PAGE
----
After a friend came back from vacation in India, he was out sick for weeks with fever, respiratory problems, and chest pain. Doctors couldn’t identify his disease. One night, while watching the news, he figured it out.
PM stands for particulate matter. PM 2.5 refers to particles floating in the air that have a diameter of 2.5 micrometers or less. Particles consist of any number of substances like smoke, soot, chemicals, aerosols, and vapors. Countries like India and China have particularly high instances of PM 2.5 because of their heavy manufacturing industry. You can usually see particulate matter; it makes air look yellow and hazy.
Here in Southern California, winter brings fire season. Fire creates smoke: bad air. Californians have already experienced a year of the dirtiest air in decades, agitated by summer’s heat wave. In the fall, the Santa Ana winds blow in and everyone complains about allergies.
We don’t have allergies. We are breathing bad air.
Okay, some of us do have allergies. Allergies refer to your body’s immune system attacking a harmless agent, like dog dander, as if it were harmful. When your body attacks an agent that is harmful, like smoke, smog, or chemicals, you don’t have allergies. Your body is reacting to a hazard.
Many factors pollute our environment. Automobile exhaust creates pollution; trucks carrying goods are the biggest contributors. Chemical pesticides play a role. Some genetically modified plants and grasses produce pollen and “allergens” our immune systems don’t recognize. Any time you see factories belching smoke stacks, you breathe that air- visible or not. A report by NPR found that in LA, everyday household products, like soaps, paints and perfumes are causing nearly as much air pollution as cars and industries combined.
So you probably don’t just have “allergies”. Most likely, your runny nose and watery eyes are reactions to environmental factors that are actually bad for you. Visit an allergist to find out for sure.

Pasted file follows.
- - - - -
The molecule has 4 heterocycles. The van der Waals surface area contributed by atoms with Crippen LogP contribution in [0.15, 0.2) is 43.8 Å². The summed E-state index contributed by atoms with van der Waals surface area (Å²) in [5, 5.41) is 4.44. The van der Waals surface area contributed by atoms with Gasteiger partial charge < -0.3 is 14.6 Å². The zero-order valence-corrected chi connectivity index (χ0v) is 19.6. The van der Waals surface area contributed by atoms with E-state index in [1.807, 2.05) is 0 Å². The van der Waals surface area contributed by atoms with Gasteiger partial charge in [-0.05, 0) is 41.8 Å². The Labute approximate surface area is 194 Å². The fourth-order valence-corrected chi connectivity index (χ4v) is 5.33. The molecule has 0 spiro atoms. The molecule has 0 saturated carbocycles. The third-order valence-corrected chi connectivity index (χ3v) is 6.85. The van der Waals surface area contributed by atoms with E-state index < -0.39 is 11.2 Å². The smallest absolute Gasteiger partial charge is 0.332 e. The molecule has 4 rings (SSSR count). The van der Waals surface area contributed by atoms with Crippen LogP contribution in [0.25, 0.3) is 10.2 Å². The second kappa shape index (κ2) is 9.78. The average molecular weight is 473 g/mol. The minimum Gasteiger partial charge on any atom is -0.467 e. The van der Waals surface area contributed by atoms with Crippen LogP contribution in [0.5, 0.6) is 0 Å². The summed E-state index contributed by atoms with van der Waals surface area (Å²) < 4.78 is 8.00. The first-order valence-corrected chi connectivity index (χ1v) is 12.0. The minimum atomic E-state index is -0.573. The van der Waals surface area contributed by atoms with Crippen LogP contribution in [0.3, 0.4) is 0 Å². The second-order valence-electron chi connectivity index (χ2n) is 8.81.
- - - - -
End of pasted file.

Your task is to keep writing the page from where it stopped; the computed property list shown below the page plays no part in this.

You can do one of two things about this. You can take histamine blockers, use air purifiers, and wear masks. Or you can address the root source of your discomfort.
Oxygen is humans’ preferred breathing material. Photosynthesis is the only chemical reaction with an oxygen byproduct, and plants perform photosynthesis. So plants help. Phyotoplankton living on the ocean surface also produce photosynthesis. Human activity influencing ocean ecosystems threatens phytoplankton- and oxygen.
So plant some plants. Consider the source of the products you buy. Run all your errands at once to minimize driving. Buy local. Use natural household cleansers in your home. You can buy them in the same place you buy Chlorox, they just cost a few dollars more. Save manicures for special occasions.
This last call to action is a big one: try to avoid buying goods from countries who don’t have clean air regulations, like China or India. All Earthlings share the same air. Pollution from factories across the ocean stays in Earth’s atmosphere, which everybody breathes. And you know overseas factories are working to produce the things we buy over here in America.
In the end, cleaning up the air comes down to valuing health over money. Buy the green, locally- produced thing that’s slightly more expensive now to live a better life later. Your lungs (and eyes and nose and ears!) will thank you.